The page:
1. What did you like about school?
I particularly liked the variety of things we did, like school plays and going on outings. Also that it provided me with an opportunity to find out what I enjoyed, what I was good at and that sort of thing. Plus, ultimately, the friendliness of everybody.
2. What did you dislike?
Most of my schooling was at Nottingham Girls’ High School, which is a day school, which I came to from a small convent school in the north of England. At first I didn’t like it at all, because I came a year later than anyone else [aged 12] after my father changed his job, so I turned up and everybody else had got friends.
3. What seems strangest to you about school when you look back at it now?
What seems strange to me is the way the school has physically developed, the quality of the resources they now have available: the playing fields, the labs, the technology. All that seems strange, to me, from my own experience, but nevertheless seems very right, very modern and up-to-date, and necessary for the education of girls today.
4. Who was your favourite teacher?
Miss Macaulay, my English teacher. I went on to study English [at university], so obviously she inspired me with a love of her subject. I think the fact I can vividly remember at least three teachers is a sign they were very inspirational.
5. If you could go back to school and give yourself one piece of advice, what would it be?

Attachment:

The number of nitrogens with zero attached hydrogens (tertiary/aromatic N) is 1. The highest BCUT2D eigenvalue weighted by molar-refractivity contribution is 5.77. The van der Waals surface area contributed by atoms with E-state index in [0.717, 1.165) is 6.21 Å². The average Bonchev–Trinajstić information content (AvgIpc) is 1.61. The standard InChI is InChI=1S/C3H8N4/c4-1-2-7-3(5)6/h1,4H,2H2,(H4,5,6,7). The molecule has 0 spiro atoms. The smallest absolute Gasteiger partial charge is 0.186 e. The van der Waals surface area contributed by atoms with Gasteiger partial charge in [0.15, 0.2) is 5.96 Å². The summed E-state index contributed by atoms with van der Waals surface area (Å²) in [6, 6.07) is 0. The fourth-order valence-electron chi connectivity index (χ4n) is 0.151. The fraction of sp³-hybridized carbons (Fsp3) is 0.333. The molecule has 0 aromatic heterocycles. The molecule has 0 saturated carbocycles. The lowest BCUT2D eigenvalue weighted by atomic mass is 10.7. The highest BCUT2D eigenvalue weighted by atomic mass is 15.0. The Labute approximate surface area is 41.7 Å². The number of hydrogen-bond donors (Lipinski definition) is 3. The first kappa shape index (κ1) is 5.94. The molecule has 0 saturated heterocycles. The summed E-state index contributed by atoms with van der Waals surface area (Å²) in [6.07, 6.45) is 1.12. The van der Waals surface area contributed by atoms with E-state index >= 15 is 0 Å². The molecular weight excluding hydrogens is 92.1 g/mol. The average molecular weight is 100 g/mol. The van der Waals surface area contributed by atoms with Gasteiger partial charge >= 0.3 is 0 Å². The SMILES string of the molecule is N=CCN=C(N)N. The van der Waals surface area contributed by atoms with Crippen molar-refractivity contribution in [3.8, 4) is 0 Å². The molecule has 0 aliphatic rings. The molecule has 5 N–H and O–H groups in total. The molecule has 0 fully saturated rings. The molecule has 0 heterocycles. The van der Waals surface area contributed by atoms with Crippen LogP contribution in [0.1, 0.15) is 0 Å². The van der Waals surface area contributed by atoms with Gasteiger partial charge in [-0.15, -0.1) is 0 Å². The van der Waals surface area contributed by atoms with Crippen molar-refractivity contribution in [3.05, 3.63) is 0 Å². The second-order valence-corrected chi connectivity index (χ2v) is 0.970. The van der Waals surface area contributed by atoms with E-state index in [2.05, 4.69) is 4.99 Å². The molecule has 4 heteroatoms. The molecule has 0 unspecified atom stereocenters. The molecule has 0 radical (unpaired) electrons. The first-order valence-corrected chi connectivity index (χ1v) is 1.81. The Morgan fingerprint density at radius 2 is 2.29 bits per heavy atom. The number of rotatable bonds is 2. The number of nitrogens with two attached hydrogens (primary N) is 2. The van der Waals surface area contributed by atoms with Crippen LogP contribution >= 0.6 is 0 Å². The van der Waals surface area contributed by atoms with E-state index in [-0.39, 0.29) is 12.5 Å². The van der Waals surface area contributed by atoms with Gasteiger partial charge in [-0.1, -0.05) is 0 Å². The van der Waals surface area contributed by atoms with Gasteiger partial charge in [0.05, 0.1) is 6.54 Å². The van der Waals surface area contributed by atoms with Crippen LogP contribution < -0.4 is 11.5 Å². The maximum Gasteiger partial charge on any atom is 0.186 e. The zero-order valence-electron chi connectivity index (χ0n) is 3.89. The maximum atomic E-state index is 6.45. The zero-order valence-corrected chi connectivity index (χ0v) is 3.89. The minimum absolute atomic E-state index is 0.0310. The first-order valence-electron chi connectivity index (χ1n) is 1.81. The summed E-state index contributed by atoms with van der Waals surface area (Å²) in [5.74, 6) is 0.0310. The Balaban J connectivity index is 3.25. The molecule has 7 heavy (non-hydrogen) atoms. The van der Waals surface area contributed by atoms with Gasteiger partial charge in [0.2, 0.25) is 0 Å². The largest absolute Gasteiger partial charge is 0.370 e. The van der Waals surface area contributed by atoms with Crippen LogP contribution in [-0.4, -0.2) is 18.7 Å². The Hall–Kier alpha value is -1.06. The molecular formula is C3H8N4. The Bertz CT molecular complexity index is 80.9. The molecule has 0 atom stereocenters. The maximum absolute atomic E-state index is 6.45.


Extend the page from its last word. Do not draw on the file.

Try everything – you won’t succeed in everything but it will help you decide what you like, and what you don’t like, what you are good at, and what you are not, and enable you to make choices later in life.
6. Would you prefer to be a schoolchild when you went to school, or now? Why?
Golly. That’s difficult. I think probably when I went to school. Now it all seems so incredibly competitive and I don’t recall being quite as stressed as I think some children get now.
7. What is the biggest problem in education today?
I don’t think I am very well-placed to answer that. I suppose, looking at it from the outside, one problem I think exists is the unevenness of education; there seems to me, as an outsider, some really brilliantly excellent schools and some really poor schools, and that doesn’t seem, to me, to be right. I think we need to get more of a level standard.
8. What is the solution?
I think the solution is extremely complex which is why the problem exists. I honestly don’t know – otherwise I would be a politician, which I am not. Money comes into it, somewhere. We should regard teaching as one of the really top professions but, certainly several years ago, I was aware it was no longer being regarded in that way and I think that’s a failure of the situation.
9. What would your ideal school of the future look like?
I still believe in single-sex education, particularly for girls, so it would be a girls’ school, or a boys’ school, but as I am a female I would say it would be a girls’ school. It would offer a really wide variety of choices, and the quality of the teaching would be inspirational. It would be able to cater for both those who are intellectually brilliant and those who had talents in other directions, so it would offer a very wide variety of subjects all taught to a very high standard. It would instil self-confidence in all its pupils.
Dame Stella Rimington is a speaker at the Sunday Times Education Festival on 18 & 19 June 2015